predictive power for the 0.1249 scenario is alarming for the use of genomic predictions for traits that
are not routinely phenotyped every generation, as is envisioned for beef cattle traits associated with
reproduction, feed intake, disease and eating quality.
Table 2. Correlations (ρ) between genomic predictions based on samples of 1,048 German
Holstein training bulls and observed performance in validation subsets with training
and validation animals partitioned to control the maximum additive relationship
(amax) between any validation bull and all training bulls.
Further validation analyses have been undertaken using North American Holsteins for a small (1,000
bull) or large (4,000 bull) training set comprising animals born after 1994, validated in animals born
before 1975 (Habier et al., 2010b). Those results (Table 3) fail to account for more than 0.52²=28%
genetic variance. However, the validation bulls would have been assessed from progeny performance
in management circumstances quite different from today, so both heterogeneous variance and
genotype-environment interaction could have contributed to the reduction in predictive ability.
Table 3: Correlations between North American Holstein 50k genomic predictions from 1,000
or 4,000 training bulls born after 1994 and realized performance for ancestral bulls
born before 1975.
Validation of genomic predictions in other breeds provides a worst-case scenario in terms of predictive ability. Across-breed predictions could perform poorly because of dominance, epistasis, genotypeenvironment interactions, variation in LD among breeds, among other reasons. Training analyses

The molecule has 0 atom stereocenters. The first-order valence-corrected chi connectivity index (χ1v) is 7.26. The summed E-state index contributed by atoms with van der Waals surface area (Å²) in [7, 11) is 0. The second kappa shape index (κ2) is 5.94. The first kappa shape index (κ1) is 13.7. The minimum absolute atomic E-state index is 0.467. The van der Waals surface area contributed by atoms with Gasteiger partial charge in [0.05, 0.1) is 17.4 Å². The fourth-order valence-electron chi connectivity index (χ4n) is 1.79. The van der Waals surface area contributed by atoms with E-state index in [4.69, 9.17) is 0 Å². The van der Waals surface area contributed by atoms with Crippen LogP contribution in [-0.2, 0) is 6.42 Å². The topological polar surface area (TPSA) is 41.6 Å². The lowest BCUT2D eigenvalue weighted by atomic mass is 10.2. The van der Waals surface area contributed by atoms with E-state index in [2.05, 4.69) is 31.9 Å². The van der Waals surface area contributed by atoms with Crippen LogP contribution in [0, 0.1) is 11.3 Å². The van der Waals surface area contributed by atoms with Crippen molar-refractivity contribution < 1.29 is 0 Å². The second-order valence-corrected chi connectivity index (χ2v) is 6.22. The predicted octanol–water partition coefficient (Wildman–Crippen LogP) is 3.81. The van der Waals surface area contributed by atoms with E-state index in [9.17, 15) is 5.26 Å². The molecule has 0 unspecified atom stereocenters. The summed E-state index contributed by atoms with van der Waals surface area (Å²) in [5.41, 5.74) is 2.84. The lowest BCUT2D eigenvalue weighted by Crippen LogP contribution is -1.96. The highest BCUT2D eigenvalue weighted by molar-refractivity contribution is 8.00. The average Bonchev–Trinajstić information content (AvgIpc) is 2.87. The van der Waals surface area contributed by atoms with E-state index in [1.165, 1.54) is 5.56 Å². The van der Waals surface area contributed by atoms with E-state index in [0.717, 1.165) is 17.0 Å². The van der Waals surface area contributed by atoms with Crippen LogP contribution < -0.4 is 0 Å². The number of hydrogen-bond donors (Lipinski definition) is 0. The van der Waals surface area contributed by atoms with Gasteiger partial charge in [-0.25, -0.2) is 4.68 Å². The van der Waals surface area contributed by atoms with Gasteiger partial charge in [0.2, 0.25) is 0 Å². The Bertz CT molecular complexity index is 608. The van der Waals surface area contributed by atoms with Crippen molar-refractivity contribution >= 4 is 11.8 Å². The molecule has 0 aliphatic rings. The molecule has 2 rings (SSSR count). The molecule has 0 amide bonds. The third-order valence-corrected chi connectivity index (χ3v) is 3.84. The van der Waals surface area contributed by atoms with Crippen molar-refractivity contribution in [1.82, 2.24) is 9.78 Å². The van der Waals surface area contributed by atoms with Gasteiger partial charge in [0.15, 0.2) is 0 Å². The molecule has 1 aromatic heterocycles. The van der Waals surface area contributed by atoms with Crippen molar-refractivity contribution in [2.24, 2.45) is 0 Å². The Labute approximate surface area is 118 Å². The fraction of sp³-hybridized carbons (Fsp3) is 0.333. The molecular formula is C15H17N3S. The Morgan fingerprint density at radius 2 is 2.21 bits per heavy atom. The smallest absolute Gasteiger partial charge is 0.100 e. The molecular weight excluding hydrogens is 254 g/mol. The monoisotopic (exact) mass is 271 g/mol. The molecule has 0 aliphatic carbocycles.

based on North American milk yields from 8,512 Holstein bulls resulted in correlations of 0.194 in
742 Brown Swiss bulls and 0.198 in 1,915 Jersey bulls from Bayes A, and 0.141 in Brown Swiss and
0.244 in Jersey from Bayes B. Training in two of the three breeds and validating in the third resulted
in correlations of 0.077 in Brown Swiss, 0.197 in Jerseys and 0.253 in Holsteins. Linkage cannot be
contributing to these across-breed predictions, only LD, and that accounts for no more than 10% of
Any improvement on the accuracy of PA predictions provides opportunities for improved breeding
schemes. These results clearly indicate that genomic techniques can increase predictive ability and
therefore have an immediate role in breeding schemes. The performance of genomic predictions
based on analysis of 4 generations of a Hy-line layer population are shown in Table 4, where validation was undertaken in generation 5, the offspring of generation 4 from the training population (Wolc
et al., 2010).
Table 4. Validation of conventional pedigree evaluation (P-BLUP) and predicted genomic
breeding values used to estimate the merit of layer selection candidates at an early
or late selection stage based on their parent average (PA) genotypes or their own
individual genotypes for egg production (PD), egg weight (EW), shell quality (PS),
albumen height (AH), weight of first 3 eggs (E3), color of first 3 eggs (C3) and yolk
The early adoption of genomic prediction in livestock has not been to improve accuracy on previously
difficult to predict traits, but to improve the accuracy at a young age of the easily predicted traits.
Further, the predictive ability is most reliable in offspring of the training animals, implying that for the
near future, each seedstock population must have its own training analyses for every trait and that